Belgrade says UN pressure strengthens anti-EU forces
17.10.07 @ 09:29
Serbia has reacted with surprise and disappointment to UN prosecutor Carla Del Ponte's assessment of Belgrade's cooperation with the UN war crimes tribunal, warning that too much pressure could be counter-productive.
The Serbian government "did not expect the report to be so negative", defence minister Dragan Sutanovac said on Tuesday (16 Otocber), according to the International Herald Tribune.
For his part, Rasim Ljajic, Serbian minister for cooperation with the UN's Hague tribunal, judged the "pressure" imposed on his country as having negative consequences.
"This will practically strengthen the anti-European political structures [in the country]", he was quoted as saying by Serbian news website B92.
The International Crime Tribunal for former Yugoslavia's (ICTY) prosecutor Carla Del Ponte said on Monday (15 October) that Belgrade's cooperation with the tribunal had improved, but was still "slow, without results, irresolute".
In addition, she said she was "convinced" Serbia had the means to arrest the remaining fugitives wanted by the ICTY, notably Bosnian Serb general Ratko Mladic indicted for war crimes and genocide.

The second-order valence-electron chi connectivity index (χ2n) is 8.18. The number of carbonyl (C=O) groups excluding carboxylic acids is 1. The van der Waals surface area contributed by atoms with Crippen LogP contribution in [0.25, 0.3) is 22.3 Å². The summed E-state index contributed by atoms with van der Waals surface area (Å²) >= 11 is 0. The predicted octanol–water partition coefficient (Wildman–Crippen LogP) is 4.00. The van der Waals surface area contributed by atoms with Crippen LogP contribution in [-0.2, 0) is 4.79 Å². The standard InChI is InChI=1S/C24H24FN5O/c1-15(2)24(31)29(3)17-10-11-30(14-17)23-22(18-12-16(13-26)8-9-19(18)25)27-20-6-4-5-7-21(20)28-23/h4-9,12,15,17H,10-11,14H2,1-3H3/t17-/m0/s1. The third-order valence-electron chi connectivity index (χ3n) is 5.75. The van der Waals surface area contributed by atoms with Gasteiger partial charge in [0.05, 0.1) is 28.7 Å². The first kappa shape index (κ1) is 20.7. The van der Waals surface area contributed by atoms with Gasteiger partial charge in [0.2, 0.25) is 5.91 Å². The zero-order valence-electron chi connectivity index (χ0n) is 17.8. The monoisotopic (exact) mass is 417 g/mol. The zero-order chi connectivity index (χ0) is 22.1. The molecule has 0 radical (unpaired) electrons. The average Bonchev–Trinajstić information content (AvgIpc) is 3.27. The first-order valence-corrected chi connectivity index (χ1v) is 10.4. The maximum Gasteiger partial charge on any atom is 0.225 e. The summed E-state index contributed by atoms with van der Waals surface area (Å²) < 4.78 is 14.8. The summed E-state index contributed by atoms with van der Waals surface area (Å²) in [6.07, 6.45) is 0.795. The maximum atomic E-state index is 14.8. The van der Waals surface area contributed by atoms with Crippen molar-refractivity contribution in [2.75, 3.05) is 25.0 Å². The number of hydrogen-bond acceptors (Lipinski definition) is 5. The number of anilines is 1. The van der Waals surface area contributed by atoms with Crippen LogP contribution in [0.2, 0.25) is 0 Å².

Serbia, on the other hand, had been expecting a much more positive report, taking into account its efforts – the latest one being a reward of €1 million offered by the authorities for information leading to the capture of Mr Mladic.
Following Ms Del Ponte's assessment, the EU decided to postpone its decision on initialling a Stabilisation and Association (SAA) agreement with Serbia, which it wants to launch only if Belgrade is cooperating fully with the tribunal.
It will now wait for an update after the prosecutor's next trip to Belgrade at the end of this month.
Cedomir Jovanovic, president of the Serbian Liberal Democratic Party – an opposition party in Serbia – told journalists in Brussels he was "disappointed because our government did not finish the cooperation with The Hague".
But on the other hand, "without an EU perspective the anti-Hague lobby [in Serbia] will be the winner and our society – victims", he said insisting on the need for closer EU-Serbia relations.
Slovenian liberal MEP Jelko Kacin, the European parliament's rapporteur on Serbia, said that despite the fact that the most wanted general is still at large, "there is evident progress and we have to strengthen the pro-European spirit in Serbia".
He added that cooperation with the ICTY should not be the one and only factor when EU-Serbia relations are assessed.
"We hope that the future development in Serbia will not be focused just on cooperation with The Hague. We believe that there are other areas where we desperately need a progress".
For example, more has to be done "to improve the social life of people", he said in Brussels on Tuesday.
MEPs are to debate and vote on a progress report on Serbia during their plenary in Strasbourg next week.